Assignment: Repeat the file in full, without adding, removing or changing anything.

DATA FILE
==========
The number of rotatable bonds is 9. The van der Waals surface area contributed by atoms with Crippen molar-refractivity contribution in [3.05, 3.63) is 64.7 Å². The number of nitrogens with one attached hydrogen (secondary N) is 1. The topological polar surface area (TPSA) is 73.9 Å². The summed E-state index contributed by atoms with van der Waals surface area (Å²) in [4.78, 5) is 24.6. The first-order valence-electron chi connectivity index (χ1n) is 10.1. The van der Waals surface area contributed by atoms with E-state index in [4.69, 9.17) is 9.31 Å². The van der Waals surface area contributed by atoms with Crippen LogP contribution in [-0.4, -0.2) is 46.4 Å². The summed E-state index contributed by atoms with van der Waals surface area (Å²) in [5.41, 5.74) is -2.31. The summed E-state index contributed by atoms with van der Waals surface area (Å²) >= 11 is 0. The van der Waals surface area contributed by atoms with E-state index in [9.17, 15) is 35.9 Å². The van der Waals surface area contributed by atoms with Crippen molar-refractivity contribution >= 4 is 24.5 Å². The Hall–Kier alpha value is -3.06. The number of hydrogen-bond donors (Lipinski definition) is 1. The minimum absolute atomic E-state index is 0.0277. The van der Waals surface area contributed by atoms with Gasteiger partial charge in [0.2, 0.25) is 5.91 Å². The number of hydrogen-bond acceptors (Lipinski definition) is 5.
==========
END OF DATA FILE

The number of rotatable bonds is 9. The van der Waals surface area contributed by atoms with Crippen molar-refractivity contribution in [3.05, 3.63) is 64.7 Å². The number of nitrogens with one attached hydrogen (secondary N) is 1. The topological polar surface area (TPSA) is 73.9 Å². The summed E-state index contributed by atoms with van der Waals surface area (Å²) in [4.78, 5) is 24.6. The first-order valence-electron chi connectivity index (χ1n) is 10.1. The van der Waals surface area contributed by atoms with E-state index in [4.69, 9.17) is 9.31 Å². The van der Waals surface area contributed by atoms with Crippen LogP contribution in [-0.4, -0.2) is 46.4 Å². The summed E-state index contributed by atoms with van der Waals surface area (Å²) in [5.41, 5.74) is -2.31. The summed E-state index contributed by atoms with van der Waals surface area (Å²) >= 11 is 0. The van der Waals surface area contributed by atoms with E-state index in [9.17, 15) is 35.9 Å². The van der Waals surface area contributed by atoms with Crippen molar-refractivity contribution >= 4 is 24.5 Å². The Hall–Kier alpha value is -3.06. The number of hydrogen-bond donors (Lipinski definition) is 1. The minimum absolute atomic E-state index is 0.0277. The van der Waals surface area contributed by atoms with Gasteiger partial charge in [0.2, 0.25) is 5.91 Å². The number of hydrogen-bond acceptors (Lipinski definition) is 5.